CDC: Traumatic Brain Injuries Up 60 Percent Among Children 29299

The Centers for Disease Control and Prevention is reporting that emergency room visits for sports- and recreation-related traumatic brain injuries, or TBIs, increased among children by 60 percent over the last decade.

The number of injuries rose from 153,375 in 2001 to 248,418 in 2009, researchers found, mostly following accidents during bicycling, football, playground activities, basketball, and soccer.

The CDC says that the rise in number may not be due to changes in how children play sports or use playground equipment.  Instead, researchers attribute the increase to a raised awareness among parents, coaches, and the general public of the importance of seeking medical care after a head injury.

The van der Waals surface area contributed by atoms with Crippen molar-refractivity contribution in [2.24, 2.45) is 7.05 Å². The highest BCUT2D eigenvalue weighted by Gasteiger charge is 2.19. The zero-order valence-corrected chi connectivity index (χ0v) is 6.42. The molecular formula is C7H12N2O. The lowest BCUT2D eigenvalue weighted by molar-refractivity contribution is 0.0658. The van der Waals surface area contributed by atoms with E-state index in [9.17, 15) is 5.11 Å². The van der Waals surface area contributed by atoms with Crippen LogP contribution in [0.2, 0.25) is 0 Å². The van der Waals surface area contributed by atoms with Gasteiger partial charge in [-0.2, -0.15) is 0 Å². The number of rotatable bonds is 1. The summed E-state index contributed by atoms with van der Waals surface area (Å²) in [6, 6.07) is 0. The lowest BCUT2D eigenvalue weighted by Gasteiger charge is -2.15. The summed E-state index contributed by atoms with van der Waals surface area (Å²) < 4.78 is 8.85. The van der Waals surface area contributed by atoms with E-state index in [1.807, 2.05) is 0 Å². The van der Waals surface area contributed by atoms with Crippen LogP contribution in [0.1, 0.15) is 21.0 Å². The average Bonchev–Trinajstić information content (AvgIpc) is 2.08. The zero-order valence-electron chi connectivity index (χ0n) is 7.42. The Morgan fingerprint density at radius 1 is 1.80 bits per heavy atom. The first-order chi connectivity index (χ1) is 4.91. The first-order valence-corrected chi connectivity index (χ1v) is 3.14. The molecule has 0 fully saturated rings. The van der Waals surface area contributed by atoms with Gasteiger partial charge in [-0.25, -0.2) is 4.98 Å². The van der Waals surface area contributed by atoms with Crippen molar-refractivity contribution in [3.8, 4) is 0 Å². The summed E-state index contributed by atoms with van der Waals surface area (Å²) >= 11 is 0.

Children may be more vulnerable to long-term effects of TBIs than adults. TBI symptoms may appear mild, researchers say, but the injury can lead to significant life-long impairment affecting an individual's memory, behavior, learning, and/or emotions. Appropriate diagnosis, management, and education are critical for helping young athletes with a TBI recover quickly and fully.

"While some research shows a child's developing brain can be resilient, it is also known to be more vulnerable to the chemical changes that occur following a TBI," said Richard C. Hunt, M.D., director of CDC's Division for Injury Response.

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